APPEAL from the Circuit Court of Cook County; the Hon. LOUIS
WEXLER, Judge, presiding.
MR. PRESIDING JUSTICE LORENZ DELIVERED THE OPINION OF THE COURT:
Defendant was indicted on one count of attempt (murder) (Ill. Rev. Stat. 1973, ch. 38, par. 8-4) and two counts of aggravated battery (Ill. Rev. Stat. 1973, ch. 38, par. 12-4). All charges stemmed from a single shooting, which occurred on Chicago's West Side on November 5, 1972. Following a jury trial, defendant was acquitted of attempted murder, however, a mistrial was declared when the jury failed to reach agreement as to the aggravated battery charges. The State again attempted to prosecute defendant on the battery charges, whereupon she brought a motion to dismiss alleging that a retrial would twice place her in jeopardy for the same offense. Defendant's motion was granted and the State now appeals contending that the dismissal was erroneous.
Defendant asserts that a second trial on the aggravated battery charges subjects her to double jeopardy in contravention of rights guaranteed to her by both the State (Ill. Const., art. 1, § 10) and Federal (U.S. Const., amend. V) constitutions. In support of her contention, she argues that section 3-4(b) of the Criminal Code (Il. Rev. Stat. 1973, ch. 38, par. 3-4(b)) *fn1, which was an attempt to codify the law concerning double jeopardy, bars subsequent prosecution of a defendant on a lesser included offense, following acquittal on the greater offense. The statute applies when defendant "could have been convicted" of the included offense on the former prosecution. Illinois case law is in accord. See People v. Harrison, 395 Ill. 463, 70 N.E.2d 596; People v. Dugas, 310 Ill. 291, 141 N.E. 769.
Aggravated battery has been held to be a lesser included offense of attempted murder. (People ex rel. Walker v. Pate, 53 Ill.2d 485, 292 N.E.2d 387; People v. Lyons, 26 Ill. App.3d 193, 324 N.E.2d 677.) Because defendant could have been convicted of aggravated battery (the included offense) on the former prosecution for attempted murder (the greater offense), but was not, she now contends the subsequent prosecution is barred.
We disagree. While defendant correctly paraphrases the rule of law set forth in section 3-4(b) of the Criminal Code (Ill. Rev. Stat. 1973, ch. 38, par. 3-4(b), we think the statute was never intended to be applied when the lesser included offense was charged in the indictment and a mistrial was declared because the jury failed to agree on a verdict.
In our opinion the section defendant cites prohibiting subsequent prosecution as to crimes which "defendant could have been convicted on the former prosecution" applies to those instances where defendant is charged with only the greater offense and the trier of fact acquits him of that offense, remaining silent as to all lesser included offenses. In such circumstances any doubt concerning what the jury determination might have been, had they considered any of the included offenses, is resolved in favor of defendant. Silence implies acquittal and defendant may not thereafter be retried on any of the offenses.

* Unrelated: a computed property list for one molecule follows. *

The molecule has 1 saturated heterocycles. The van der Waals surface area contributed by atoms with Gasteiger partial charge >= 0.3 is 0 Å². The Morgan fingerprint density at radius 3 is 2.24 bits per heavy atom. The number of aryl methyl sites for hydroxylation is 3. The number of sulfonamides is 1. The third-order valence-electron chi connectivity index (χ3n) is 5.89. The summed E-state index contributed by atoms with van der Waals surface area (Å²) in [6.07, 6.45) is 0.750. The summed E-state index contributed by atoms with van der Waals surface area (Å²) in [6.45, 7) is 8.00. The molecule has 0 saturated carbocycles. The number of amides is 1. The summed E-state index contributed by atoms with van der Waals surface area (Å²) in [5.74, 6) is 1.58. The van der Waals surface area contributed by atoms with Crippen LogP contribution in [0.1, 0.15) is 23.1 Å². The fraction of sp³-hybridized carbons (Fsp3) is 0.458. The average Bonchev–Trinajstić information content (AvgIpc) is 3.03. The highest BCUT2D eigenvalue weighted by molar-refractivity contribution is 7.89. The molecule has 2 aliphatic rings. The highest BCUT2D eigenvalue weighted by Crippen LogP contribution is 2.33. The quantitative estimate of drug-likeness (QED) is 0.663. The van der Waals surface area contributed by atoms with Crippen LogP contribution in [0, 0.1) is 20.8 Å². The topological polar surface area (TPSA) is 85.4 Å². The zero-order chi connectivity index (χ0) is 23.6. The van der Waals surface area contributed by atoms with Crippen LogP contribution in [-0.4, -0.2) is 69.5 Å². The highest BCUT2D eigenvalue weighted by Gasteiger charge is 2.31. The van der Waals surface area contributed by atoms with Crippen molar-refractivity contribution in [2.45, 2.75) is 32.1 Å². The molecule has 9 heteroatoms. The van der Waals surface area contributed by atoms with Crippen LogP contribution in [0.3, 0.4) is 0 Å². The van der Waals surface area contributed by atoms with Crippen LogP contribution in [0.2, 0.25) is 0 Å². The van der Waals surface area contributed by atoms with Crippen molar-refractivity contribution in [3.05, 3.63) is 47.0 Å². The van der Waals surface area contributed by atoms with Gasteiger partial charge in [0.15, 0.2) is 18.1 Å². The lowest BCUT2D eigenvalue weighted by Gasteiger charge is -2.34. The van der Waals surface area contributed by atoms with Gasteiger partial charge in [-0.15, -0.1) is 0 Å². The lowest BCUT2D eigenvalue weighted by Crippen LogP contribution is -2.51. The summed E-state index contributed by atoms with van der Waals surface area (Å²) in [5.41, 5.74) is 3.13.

In the instant case defendant was indicted on the lesser offenses (battery) as well as a greater offense (attempt). Pursuant to the mandatory joinder provisions of section 3-3 of the Criminal Code (Ill. Rev. Stat. 1973, ch. 38, par. 3-3) the offenses were prosecuted together. Although acquitting defendant of the greater offense, the jury was not silent as to the included offenses. They did consider the charges, however, were unable to reach a unanimous verdict as to guilt or innocence. Unlike the cases where the jury is silent, we know defendant was not acquitted here. Therefore, we need not infer an acquittal.
The law has long provided for just such circumstances. The trial court may declare a mistrial if the jury is unable to reach a verdict. (Dreyer v. People, 188 Ill. 40, 58 N.E. 620, aff'd, 187 U.S. 71, 47 L.Ed. 79, 23 S.Ct. 28.) However, it is a well-established rule that the State is entitled to retry defendant on the same charge and the doctrine of double jeopardy is not a bar to this subsequent prosecution. United States v. Perez, 22 U.S. (9 Wheat.) 579, 6 L.Ed. 165; People v. Nilsson, 44 Ill.2d 244, 255 N.E.2d 432.
In light of such long-established principles of law, we cannot believe the legislature intended to bar a retrial in circumstances such as those presented here. We hold, therefore, that an acquittal on a greater offense does not bar a subsequent prosecution on any lesser included offenses when these offenses are charged in the indictment, considered by the trier of fact and a mistrial is subsequently declared because the jury is unable to reach a verdict as to the included offenses.
The judgment of the trial court is reversed and remanded.
SULLIVAN and BARRETT, JJ., ...